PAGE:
There is another level in which we can see the wounds of Jesus, and this was the way in which I developed the meaning in my sermon. I asked, rhetorically, if Jesus still retained his wounds. Does Jesus, as he sits at the right hand of the Father (Hebrews 1:3), carry about on his resurrection body the wounds of the Crucifixion?
Surely the second person of the Holy Trinity is capable of healing up wounds. God raised Jesus from the dead; could God not heal Jesus' wounds? I suggested, poetically, that Jesus retains his wounds so that he may be reminded of what it is like for a human being to suffer. Jesus is in solidarity with all humanity because Jesus became human in all respects. This will take some adjusting to for those who are inclined to see God as remote, abstract, unchanging, impassible. But at the heart of the Christian story is a God who suffers and dies.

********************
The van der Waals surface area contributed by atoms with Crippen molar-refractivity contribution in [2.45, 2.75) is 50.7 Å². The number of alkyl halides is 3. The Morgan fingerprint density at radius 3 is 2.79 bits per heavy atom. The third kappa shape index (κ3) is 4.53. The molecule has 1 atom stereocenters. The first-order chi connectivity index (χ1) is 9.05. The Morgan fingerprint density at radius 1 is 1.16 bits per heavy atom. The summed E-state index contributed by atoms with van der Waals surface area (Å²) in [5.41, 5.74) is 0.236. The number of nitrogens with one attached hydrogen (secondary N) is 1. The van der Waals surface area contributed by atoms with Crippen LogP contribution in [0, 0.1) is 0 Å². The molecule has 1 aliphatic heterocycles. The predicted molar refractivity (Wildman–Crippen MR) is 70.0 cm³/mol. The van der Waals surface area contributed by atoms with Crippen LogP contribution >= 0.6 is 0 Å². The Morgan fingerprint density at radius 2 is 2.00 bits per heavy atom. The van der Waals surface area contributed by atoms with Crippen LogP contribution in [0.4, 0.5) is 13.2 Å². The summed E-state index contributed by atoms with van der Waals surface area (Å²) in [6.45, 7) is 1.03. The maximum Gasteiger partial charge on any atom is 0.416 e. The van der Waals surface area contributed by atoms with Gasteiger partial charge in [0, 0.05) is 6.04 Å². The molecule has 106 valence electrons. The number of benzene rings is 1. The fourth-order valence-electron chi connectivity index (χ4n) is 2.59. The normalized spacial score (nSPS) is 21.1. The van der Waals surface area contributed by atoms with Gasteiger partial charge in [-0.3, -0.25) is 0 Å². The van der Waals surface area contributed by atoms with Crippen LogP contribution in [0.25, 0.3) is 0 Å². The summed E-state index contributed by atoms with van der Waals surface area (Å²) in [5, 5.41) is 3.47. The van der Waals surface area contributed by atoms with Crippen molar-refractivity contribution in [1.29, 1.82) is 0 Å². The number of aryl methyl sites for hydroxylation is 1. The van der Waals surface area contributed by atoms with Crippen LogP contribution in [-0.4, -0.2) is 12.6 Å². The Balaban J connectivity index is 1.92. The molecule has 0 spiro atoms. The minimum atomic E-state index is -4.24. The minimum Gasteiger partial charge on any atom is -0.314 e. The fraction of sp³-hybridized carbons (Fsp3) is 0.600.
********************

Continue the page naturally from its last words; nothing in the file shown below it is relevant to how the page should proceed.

A colleague of mine told me about this saying from the mystic Julian of Norwich:
With a kindly countenance our good Lord looking into his side, and he gazed with joy, and with his sweet regard he drew his creature’s understanding into his side by the same wound; and there he revealed a fair and delectable place, large enough for all mankind that will be saved and will rest in peace and in love.
I need to take some time to study Julian's writing, so I offer it here--acontextually--because it is a beautiful enough image to contemplate for the moment. The link between Jesus' wounds the salvation of humanity is not fanciful: it has deep roots in Scripture. He himself bore our sins in his body on the cross, so that, free from sins, we might live for righteousness; by his wounds you have been healed. 1 Peter 2:24. This theology is a re-working of Isaiah 53:5, But he was wounded for our transgressions, crushed for our iniquities; upon him was the punishment that made us whole, and by his bruises we are healed.